Pain Management of Pediatric Musculoskeletal Injury in the Emergency Department: A Systematic Review

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Pain Management of Pediatric Musculoskeletal Injury in the Emergency Department: A Systematic Review
Key Take-Away: 

The usefulness of nonpharmacological interventions in the pediatric population and the ideal analgesic agent(s) for moderate-to-severe pain is yet to be found. This is the first review of its kind which explains the most effective interventions for pain reduction related to acute musculoskeletal injury.

Pain management for children with musculoskeletal injuries is suboptimal and, in the absence of clear evidence-based guidelines, varies significantly.

ABSTRACT: 
Background: 

Pain management for children with musculoskeletal injuries is suboptimal and, in the absence of clear evidence-based guidelines, varies significantly.

To systematically review the most effective pain management for children presenting to the emergency department with musculoskeletal injuries.

Methods: 

Electronic databases were searched systematically for randomized controlled trials of pharmacological and nonpharmacological interventions for children aged 0–18 years, with musculoskeletal injury, in the emergency department.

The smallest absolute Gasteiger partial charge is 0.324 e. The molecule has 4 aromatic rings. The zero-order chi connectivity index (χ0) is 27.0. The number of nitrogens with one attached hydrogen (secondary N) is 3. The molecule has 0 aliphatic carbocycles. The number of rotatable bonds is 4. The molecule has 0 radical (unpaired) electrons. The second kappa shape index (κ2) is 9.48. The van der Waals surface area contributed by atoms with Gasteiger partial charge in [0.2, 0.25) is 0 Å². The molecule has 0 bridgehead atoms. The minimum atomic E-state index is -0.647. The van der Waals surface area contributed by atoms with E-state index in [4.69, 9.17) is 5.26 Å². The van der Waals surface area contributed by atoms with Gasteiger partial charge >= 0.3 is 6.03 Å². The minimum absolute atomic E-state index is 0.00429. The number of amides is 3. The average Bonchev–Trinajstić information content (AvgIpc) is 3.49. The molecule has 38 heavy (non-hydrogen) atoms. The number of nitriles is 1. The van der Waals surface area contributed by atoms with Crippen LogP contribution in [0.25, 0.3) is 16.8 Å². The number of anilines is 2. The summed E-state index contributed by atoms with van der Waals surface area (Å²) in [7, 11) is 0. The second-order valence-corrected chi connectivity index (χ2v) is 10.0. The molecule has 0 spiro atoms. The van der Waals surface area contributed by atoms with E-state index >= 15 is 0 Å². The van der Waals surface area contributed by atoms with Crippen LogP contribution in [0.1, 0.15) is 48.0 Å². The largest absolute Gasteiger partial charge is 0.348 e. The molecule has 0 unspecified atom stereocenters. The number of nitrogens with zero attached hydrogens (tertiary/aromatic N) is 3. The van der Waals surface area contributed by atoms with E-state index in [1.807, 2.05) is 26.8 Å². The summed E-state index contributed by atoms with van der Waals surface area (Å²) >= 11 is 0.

The primary outcome was the risk ratio for successful reduction in pain scores.

Results: 

Of 34 studies reviewed, 8 met inclusion criteria and provided data on 1169 children from 3 to 18 years old. Analgesics used greatly varied, making comparisons difficult.

Only two studies compared the same analgesics with similar routes of administration. Two serious adverse events occurred without fatalities. All studies showed similar pain reduction between groups except one study that favored ibuprofen when compared to acetaminophen.

Conclusion: 

Due to heterogeneity of medications and routes of administration in the articles reviewed, an optimal analgesic cannot be recommended for all pain categories.

Larger trials are required for further evaluation of analgesics, especially trials combining a nonopioid with an opioid agent or with a nonpharmacological intervention.

Pain Research and Management 2016
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